Stressed-out parents of high school students face the greatest challenges ever this fall in seeking optimal educational experiences for their children. With classes limited to online courses only in many public school districts, some parents worry about the quality of instruction and the lack of preparedness in many local schools. They may fear their daughters and sons will fall behind and lose out on traditional opportunities to go to college. As more colleges and universities resort to limiting in-person classroom instruction and struggle to enforce social distancing for residential students, parents and new college students are seeking offerings closer to home for the first two years of higher education.
Fortunately, there is a proven model that can deliver quality coursework to high school juniors and seniors while simultaneously accelerating their educational pathway toward completion of a college degree. That model is called dual enrollment, or concurrent enrollment. Dual enrollment allows high school students to take courses that offer both high school and two-year college credit.
In some states and localities, completion of two years of dual enrollment courses allows students to achieve a high school diploma and two-year associate’s degree at the time when they would normally graduate from high school. In such states, the two-year degree readily transfers to four-year institutions, allowing these students to complete a bachelor’s degree by age 19 or 20. In Illinois, for example, the Illinois Articulation Initiative (“IAI”) mandates that associate of arts and associate of science degrees offered by public community colleges and private two-year institutions that are IAI members be accepted for full transfer credit by all public universities and private four-year colleges that are IAI members.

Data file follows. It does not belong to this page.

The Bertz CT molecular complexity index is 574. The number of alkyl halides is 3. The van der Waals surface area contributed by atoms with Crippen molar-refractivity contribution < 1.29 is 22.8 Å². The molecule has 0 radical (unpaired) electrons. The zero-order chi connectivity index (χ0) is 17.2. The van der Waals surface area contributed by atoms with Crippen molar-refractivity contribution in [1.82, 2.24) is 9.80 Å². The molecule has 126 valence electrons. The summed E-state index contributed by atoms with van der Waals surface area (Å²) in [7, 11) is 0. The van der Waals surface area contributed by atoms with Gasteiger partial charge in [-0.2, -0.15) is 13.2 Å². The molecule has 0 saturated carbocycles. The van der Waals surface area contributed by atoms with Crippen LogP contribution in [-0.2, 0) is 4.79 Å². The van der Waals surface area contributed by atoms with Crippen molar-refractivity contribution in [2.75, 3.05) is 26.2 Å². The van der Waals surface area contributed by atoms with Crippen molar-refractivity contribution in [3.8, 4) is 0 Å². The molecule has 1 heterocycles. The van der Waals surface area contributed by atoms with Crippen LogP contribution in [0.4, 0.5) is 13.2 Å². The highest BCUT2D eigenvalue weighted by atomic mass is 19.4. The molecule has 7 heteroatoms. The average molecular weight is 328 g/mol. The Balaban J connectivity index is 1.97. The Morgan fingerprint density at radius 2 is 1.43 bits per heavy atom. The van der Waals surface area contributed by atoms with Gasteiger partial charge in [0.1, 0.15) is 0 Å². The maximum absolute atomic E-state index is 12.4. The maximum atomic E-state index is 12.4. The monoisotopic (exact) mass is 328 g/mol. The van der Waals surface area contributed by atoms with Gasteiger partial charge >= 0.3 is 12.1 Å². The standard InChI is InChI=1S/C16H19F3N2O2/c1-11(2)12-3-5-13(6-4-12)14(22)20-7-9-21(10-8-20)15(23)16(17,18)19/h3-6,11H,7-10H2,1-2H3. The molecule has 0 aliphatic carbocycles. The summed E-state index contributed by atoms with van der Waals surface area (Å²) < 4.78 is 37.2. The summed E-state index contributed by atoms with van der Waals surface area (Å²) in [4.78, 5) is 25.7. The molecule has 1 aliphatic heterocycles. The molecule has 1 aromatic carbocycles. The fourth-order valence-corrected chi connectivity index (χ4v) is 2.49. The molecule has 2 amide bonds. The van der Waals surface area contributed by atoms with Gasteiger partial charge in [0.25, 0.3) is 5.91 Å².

Dual enrollment programs vary considerably in terms of student eligibility, funding mechanisms and program policies. In some states, only academically superior, college-bound students are allowed to register. In some programs, courses are taught at high schools by teachers who have met the same qualifications as community college faculty. Sometimes all funding is provided by the public school district, though more often students pay some or all of normal community college tuition. In other cases, students take some or all courses at the community or private, two-year college and sit in classes with regular college students. These differences are outlined in a comprehensive report on all 50 states, issued by the Education Commission of the States.
The dual enrollment model is not new. From 2009 to 2013, one-third of all U.S. high school students took dual enrollment courses, according to the National Center for Education Statistics. A more recent study found evidence that expansion of dual enrollment opportunities to middle-achieving high school students yielded outcomes similar to programs limited to high-achieving students. The researchers, Jennifer Zinth and Elisabeth Barnett, noted that “all other factors being equal, students who dually enroll are more likely than their non-dually enrolling peers to finish high school, matriculate in a postsecondary institution and experience greater postsecondary success.”